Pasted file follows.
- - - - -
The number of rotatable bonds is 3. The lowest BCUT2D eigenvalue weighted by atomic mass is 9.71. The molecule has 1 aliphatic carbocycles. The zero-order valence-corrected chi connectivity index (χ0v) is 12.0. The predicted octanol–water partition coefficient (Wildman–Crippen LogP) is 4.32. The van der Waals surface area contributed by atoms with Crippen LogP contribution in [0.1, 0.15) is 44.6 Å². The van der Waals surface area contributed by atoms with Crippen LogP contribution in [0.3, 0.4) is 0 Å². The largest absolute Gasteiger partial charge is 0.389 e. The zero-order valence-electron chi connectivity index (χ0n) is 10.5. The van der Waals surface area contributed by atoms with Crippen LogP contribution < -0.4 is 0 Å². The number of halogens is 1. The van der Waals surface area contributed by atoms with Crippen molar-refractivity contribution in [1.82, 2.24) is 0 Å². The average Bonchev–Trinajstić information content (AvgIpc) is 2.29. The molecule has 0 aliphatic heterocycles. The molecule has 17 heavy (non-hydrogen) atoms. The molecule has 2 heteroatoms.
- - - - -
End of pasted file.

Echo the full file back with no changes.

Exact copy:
The number of rotatable bonds is 3. The lowest BCUT2D eigenvalue weighted by atomic mass is 9.71. The molecule has 1 aliphatic carbocycles. The zero-order valence-corrected chi connectivity index (χ0v) is 12.0. The predicted octanol–water partition coefficient (Wildman–Crippen LogP) is 4.32. The van der Waals surface area contributed by atoms with Crippen LogP contribution in [0.1, 0.15) is 44.6 Å². The van der Waals surface area contributed by atoms with Crippen LogP contribution in [0.3, 0.4) is 0 Å². The largest absolute Gasteiger partial charge is 0.389 e. The zero-order valence-electron chi connectivity index (χ0n) is 10.5. The van der Waals surface area contributed by atoms with Crippen LogP contribution < -0.4 is 0 Å². The number of halogens is 1. The van der Waals surface area contributed by atoms with Crippen molar-refractivity contribution in [1.82, 2.24) is 0 Å². The average Bonchev–Trinajstić information content (AvgIpc) is 2.29. The molecule has 0 aliphatic heterocycles. The molecule has 17 heavy (non-hydrogen) atoms. The molecule has 2 heteroatoms.